Is the forward progress of your venture, team, department or business being hijacked by a Professional Disrupter? We all have met one or two of these folks during the course of our careers. They have a well-oiled agenda, using a finely-tuned skill set: they turn themselves into the most important person in the room. They are also the key problem in that room.
Professional Disrupters can be colleagues, customers, vendors, partners, you name it. They are a non-vital factor for your long-term business success.
Professional Disrupters have a way of communicating that is always cryptic and incomprehensible. They don’t clearly articulate their questions, or their deliverables. It’s as though the only person capable of comprehending what they mean is the Professional Disrupter. As attention is turned to that individual for clarification (and more double-talk), yup, they’ve done it again. Your meeting becomes theirs. It’s all about them.
Over the years, their success in hijacking departments, ventures, and small businesses has given these Professional Disrupters a strong sense of entitlement. Their own self-perception of their expertise (merited or not) fuels their continuing showmanship.
Colleagues and customers see things differently, however. They find Professional Disrupter emails obscure or, alternatively, completely outrageous. The Professional Disrupter’s conversations tend to minimize the intellect of the other folks seated around the table. The behavior of a Professional Disrupter is described as condescending and exclusive, as all of you start to compare notes.
Bottom line: Professional Disrupters make everyone else feel bad about themselves. They seem to make every professional interaction personal, don’t they?
The problem grows when the Professional Disrupter doesn’t perceive their behavior as disruptive! Disruption is their Normal. The rest of your team elects to take the high road. You avoid addressing directly. Depending on the size of your business, department or startup, there may/may not be an HR policy for handling these types of situations. The Professional Disrupter has now hijacked your team, department, perhaps your small business.
Colleagues and customers begin to marginalize the Professional Disrupter from the conversation. Workarounds will be created to by-pass their perceived disruption. These actions, on the parts of teams, departments, ventures, and small businesses detract from productivity, morale, output, quality of care.
Organizations may elect to do some sort of damage control. These disruptive folks are siphoned off laterally. Perhaps the Professional Disrupter is shipped around to different company locations so that they are never in one place long enough to create complete chaos (just partial). Nobody really knows what to do with these folks.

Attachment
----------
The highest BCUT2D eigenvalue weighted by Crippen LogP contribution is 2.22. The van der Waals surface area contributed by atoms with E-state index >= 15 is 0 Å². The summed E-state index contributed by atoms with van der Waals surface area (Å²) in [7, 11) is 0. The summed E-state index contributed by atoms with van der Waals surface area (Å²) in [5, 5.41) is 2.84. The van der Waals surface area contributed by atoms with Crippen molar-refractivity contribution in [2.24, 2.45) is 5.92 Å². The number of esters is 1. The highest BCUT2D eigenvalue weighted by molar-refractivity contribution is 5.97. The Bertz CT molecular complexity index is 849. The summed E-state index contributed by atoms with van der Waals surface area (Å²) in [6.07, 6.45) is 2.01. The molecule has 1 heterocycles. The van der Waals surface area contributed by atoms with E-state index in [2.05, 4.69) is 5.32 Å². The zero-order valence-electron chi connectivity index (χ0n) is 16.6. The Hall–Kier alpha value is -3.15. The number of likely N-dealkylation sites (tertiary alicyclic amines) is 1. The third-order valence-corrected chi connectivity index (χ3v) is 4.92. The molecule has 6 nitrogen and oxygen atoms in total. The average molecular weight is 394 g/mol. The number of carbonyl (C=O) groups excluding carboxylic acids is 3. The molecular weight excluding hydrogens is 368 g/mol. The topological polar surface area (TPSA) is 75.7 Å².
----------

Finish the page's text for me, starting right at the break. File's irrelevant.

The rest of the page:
If you are a startup, there’s only two or three of you to begin with. The Professional Disrupter is exposed from the get-go. As a startup CEO, you have no recourse but to deal with things head-on (or have your mentor or investor help you negotiate the conversation). Hopefully you had a Founders Agreement in place.
If you have a customer who is a Professional Disrupter, you have a choice: fire them. You speak with your sales management and ask to transfer their account to another rep. Chances are, you will find out that these are long-standing house accounts which are moved around like hot potatoes. Everyone’s had the same problem with the business owner / Professional Disruptor.
The most important aspect of dealing with a Professional Disrupter is to draw your personal line in the professional sand. These folks don’t have your permission to hijack You, unless you let them take up residence inside your head.
There are no easy solutions for dealing with Professional Disrupters. Most of the variables in these scenarios I provided are completely out of our control. Take the time to understand the mindset and motivations of Professional Disrupters. Then file that information away under your own professional experience and new perspective of this scenario.
It’s difficult to hijack any situation when you operate from a mindset of Leadership. With this perspective, the antics of a Professional Disrupter become entertaining over time. They can no longer disrupt when no one is receptive to their agenda. They never were leading in the first place.
Babette N. Ten Haken, President of Sales Aerobics for Engineers®, LLC, catalyzes business transition, startup growth, and professional development. She works with non-traditional sellers, engineers, manufacturers, and technical startups.